That’s not quite accurate, as Croucher himself says he doesn’t like paying taxes. Instead, the post seems to argue that we have to pay taxes because they’re there, and we don’t know whether they’re too high, and anyway, we can’t identify and agree on what is waste, so let’s just pay. Something like this, anyway. But there are a few problems with this post that deserve discussion.
He likens paying his cable television bill to paying taxes. This analogy is false on several levels.
First, subscribing to cable television is a voluntary act. A company offers a service, a person decides to buy, and therefore becomes a customer. The customer — and the company, too — can decide to sever the relationship whenever and for whatever reason the parties have agreed to.
That’s not the way taxes work. There’s nothing voluntary about the relationship between state and taxpayer.
Then he says that he doesn’t know whether his cable bill and taxes are too high — his emotions make him feel like they are — and how there’s no rational reason for thinking they should or could cost less.
As it turns out, there is a rational reason why a cable bill is what it is: competition provided through markets. It hasn’t been this way until recently, but now you can get television service in several ways besides free over-the-air broadcasts: cable TV, satellite TV, and in many areas, TV provided by the telephone company. These three service providers compete with each other on the basis of price and service. (This doesn’t include services like hulu that show television programs over the Internet.)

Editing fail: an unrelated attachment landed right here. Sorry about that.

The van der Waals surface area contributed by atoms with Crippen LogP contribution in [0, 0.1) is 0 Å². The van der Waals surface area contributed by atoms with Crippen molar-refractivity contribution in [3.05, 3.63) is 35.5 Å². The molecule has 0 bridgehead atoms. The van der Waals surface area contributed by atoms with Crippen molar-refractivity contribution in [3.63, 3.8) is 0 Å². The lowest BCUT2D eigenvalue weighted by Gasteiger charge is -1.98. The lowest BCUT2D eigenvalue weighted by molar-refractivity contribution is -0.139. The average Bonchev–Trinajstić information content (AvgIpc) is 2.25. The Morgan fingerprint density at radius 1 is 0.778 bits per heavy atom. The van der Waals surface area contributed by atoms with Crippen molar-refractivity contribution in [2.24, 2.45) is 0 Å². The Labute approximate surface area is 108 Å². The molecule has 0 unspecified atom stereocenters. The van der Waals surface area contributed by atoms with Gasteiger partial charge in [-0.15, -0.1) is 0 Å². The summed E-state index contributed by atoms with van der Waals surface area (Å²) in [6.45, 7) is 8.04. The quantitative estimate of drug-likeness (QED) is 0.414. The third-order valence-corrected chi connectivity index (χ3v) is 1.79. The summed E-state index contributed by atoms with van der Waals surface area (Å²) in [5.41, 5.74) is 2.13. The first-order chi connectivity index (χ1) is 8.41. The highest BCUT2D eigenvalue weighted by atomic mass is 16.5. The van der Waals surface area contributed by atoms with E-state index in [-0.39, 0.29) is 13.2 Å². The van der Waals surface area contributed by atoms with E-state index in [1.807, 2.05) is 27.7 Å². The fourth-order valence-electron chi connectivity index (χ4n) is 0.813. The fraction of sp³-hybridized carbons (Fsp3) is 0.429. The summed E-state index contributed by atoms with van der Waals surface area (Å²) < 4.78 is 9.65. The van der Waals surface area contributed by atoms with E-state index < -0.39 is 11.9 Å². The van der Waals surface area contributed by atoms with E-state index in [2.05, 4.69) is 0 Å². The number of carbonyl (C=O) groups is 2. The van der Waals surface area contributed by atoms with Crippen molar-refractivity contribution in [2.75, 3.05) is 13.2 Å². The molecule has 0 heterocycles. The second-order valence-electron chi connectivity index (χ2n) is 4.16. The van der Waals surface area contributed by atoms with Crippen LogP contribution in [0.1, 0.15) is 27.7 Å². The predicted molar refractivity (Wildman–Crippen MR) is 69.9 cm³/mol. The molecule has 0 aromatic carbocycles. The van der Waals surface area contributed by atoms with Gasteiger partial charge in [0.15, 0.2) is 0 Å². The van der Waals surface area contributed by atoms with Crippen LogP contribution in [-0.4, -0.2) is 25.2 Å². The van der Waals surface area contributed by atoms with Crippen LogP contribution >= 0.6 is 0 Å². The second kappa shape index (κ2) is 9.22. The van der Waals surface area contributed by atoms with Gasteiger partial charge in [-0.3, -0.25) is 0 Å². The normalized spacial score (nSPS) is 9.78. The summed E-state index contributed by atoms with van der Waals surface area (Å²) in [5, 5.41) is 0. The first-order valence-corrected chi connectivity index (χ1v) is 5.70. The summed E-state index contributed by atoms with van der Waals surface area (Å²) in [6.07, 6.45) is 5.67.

For most of the things that government does and taxes us to pay for, government is the sole source. Even for areas where there are alternatives, such as private schools, many people can’t afford to pay their taxes and private school tuition at the same time, so government is almost like the sole source. And even if a family decides not to use the government schools, they still have to pay the same taxes just as through they used them. Companies operating in markets can’t compel their customers to do that.
Furthermore, competition provides a built-in incentive to control waste, something that Croucher seems to think is desirable to control in government, if we could come to agreement as to the definition of waste.
In private industry, the profit and loss system provides a powerful incentive to control waste. At the minimum, being efficient while satisfying customer needs leads to greater profits. Its strongest incentive, however, is survival: those firms that are wasteful die.
What happens to wasteful government programs? President Obama campaigned on ending wasteful earmarks, but signed a bill containing 8,500 such earmarks. He did say this is the “end to the old way of doing business,” but I don’t think anyone believes him. Or ask George Will about the mohair subsidy.
The automatic pruning of inefficient or wasteful companies through markets and the profit and loss system saves consumers from having to do with a grocery store what Croucher wants us to do with Kansas government: come up with a list of “waste.”
So government, as we see, is largely immune from the pressures of a marketplace. So Croucher is correct on one respect: we don’t know what our taxes should be.
But we can be positive that they’re too high.